• Ergonomics For Pc Users

    1. 1. بسم الله الرّحمن الرّحيم How we can prevent MSDs?
    2. 2. In laptop & desktop users.
    3. 3. Using Ergonomics’ principles. <ul><li>Science of fitting the job to the worker </li></ul><ul><li>Reduces exposure to MSD risk factors </li></ul><ul><li>Involves engineering and administrative controls </li></ul>Ergonomics
    4. 4. What is Ergonomics? <ul><li>Ergonomics is the discipline that matches the job to the worker </li></ul><ul><li>and product to the user. </li></ul>
    5. 5. Relation between pain and work experience
    6. 6. Relation between pain and work’s hours
    7. 7. percentage Facilities 90 Internet 83 E-mail 76 Word processing 17 Games 14 programming
    8. 8. The distribution of the pain perception reported by the respondents
    9. 9. Study in India <ul><li>stress in 35%. </li></ul><ul><li>visual problems in 76%, </li></ul><ul><li>musculoskeletal problems in 77.5% </li></ul>
    10. 10. Who’s At Risk? <ul><ul><li>Nearly everyone, </li></ul></ul><ul><ul><li>but women report more incidents of discomfort </li></ul></ul><ul><ul><li>Low motivation </li></ul></ul><ul><ul><li>Poor workstation design </li></ul></ul>
    11. 11. Office of Horrors
    12. 12. Workstation Ergonomics .
    13. 13. Workstation Design <ul><li>Chairs </li></ul><ul><li>Monitors </li></ul><ul><li>Keyboards </li></ul><ul><li>Pointer/Mouse </li></ul><ul><li>Wrist/Palm Support </li></ul><ul><li>Document Holders </li></ul><ul><li>Desks </li></ul><ul><li>Telephones </li></ul><ul><li>Footrests </li></ul>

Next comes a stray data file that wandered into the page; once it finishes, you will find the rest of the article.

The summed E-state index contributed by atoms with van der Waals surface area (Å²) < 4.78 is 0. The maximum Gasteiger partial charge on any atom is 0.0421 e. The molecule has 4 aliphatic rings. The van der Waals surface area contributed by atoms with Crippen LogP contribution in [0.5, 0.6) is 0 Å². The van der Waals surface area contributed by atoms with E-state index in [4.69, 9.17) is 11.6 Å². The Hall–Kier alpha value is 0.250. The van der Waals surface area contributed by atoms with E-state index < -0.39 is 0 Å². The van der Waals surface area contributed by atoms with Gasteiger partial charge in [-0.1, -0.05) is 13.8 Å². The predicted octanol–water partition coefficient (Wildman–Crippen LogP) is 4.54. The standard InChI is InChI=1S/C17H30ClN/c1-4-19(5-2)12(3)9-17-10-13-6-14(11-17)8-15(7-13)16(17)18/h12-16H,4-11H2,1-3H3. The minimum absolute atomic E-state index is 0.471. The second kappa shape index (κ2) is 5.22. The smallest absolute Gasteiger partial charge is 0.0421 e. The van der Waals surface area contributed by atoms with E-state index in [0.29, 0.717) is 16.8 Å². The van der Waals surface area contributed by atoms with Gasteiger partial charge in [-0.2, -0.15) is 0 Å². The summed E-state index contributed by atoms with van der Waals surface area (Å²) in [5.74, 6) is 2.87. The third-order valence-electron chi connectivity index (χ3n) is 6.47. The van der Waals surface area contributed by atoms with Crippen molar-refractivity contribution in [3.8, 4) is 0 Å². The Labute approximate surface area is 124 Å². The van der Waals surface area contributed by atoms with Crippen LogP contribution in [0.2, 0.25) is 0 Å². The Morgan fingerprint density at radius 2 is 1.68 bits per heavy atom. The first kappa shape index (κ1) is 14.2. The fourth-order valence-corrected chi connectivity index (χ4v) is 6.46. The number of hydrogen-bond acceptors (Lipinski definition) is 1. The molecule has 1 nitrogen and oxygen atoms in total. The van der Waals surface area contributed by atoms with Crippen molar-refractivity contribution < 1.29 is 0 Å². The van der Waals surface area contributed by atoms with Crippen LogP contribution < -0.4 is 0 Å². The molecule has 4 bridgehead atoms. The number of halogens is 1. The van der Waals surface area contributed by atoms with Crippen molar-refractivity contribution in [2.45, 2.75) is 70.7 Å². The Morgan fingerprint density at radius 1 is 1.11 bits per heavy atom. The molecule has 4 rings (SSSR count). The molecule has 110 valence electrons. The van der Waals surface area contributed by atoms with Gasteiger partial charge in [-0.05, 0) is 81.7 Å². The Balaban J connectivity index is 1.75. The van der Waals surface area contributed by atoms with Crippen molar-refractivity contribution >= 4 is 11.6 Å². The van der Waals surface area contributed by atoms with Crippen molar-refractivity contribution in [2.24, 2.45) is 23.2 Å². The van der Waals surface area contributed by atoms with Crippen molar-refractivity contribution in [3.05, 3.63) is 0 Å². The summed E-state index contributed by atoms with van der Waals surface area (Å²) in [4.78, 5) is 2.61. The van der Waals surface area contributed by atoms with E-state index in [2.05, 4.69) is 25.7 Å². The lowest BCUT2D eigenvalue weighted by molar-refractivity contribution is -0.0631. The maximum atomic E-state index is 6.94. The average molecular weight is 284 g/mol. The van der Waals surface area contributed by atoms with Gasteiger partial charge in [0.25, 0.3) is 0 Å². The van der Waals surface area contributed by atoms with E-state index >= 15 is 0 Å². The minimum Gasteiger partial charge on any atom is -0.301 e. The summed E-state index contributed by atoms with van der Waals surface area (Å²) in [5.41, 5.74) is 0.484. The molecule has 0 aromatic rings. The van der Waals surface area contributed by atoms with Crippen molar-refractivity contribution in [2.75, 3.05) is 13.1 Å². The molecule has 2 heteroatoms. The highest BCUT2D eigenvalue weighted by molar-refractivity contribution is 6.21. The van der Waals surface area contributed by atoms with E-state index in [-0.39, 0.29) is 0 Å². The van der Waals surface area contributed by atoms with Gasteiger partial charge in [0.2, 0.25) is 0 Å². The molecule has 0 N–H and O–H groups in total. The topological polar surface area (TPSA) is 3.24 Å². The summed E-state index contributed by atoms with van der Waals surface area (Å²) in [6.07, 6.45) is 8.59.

14. 14. Using monitor
    15. 15. Glare
    16. 18. Computer Monitor <ul><li>Directly in front of you </li></ul><ul><li>Arm’s length away </li></ul><ul><li>Proper height </li></ul><ul><li>Documents placed close to monitor </li></ul>
    17. 19. <ul><li>It is observed that occurrence of visual problem is related more to number of hours spent gazing at the screen than number of years </li></ul>
    18. 20. <ul><li>Prevention </li></ul><ul><ul><li>Task rotation </li></ul></ul><ul><ul><li>Get a professional eye examination </li></ul></ul><ul><ul><li>Control the lights & the monitor </li></ul></ul><ul><ul><ul><li>Enough light on documents </li></ul></ul></ul><ul><ul><ul><li>Eliminate glare </li></ul></ul></ul><ul><ul><ul><ul><li>Rearrange the workstation </li></ul></ul></ul></ul><ul><ul><ul><ul><li>Anti-glare screen </li></ul></ul></ul></ul>Eye Strain
    19. 23. Horizontal
    20. 24. Vertical
    21. 27. Correct glare
    22. 28. Appropriate Breaks <ul><li>Breaks are not always rest periods </li></ul><ul><li>Balance work activities with worker “biorhythms” </li></ul><ul><li>Change position and tasks at least every two hours </li></ul><ul><li>Tasks must use different muscle groups and vary requirements for posture, pinch and grip </li></ul>
    23. 29. Temperature <ul><li>At 18.8 degrees Celsius workers typed 54 percent of the time and with a 25 percent error rate. When the temperature was raised 25 degrees Celsius the workers were typing 100 percent of the time and with a 10 percent error rate. </li></ul>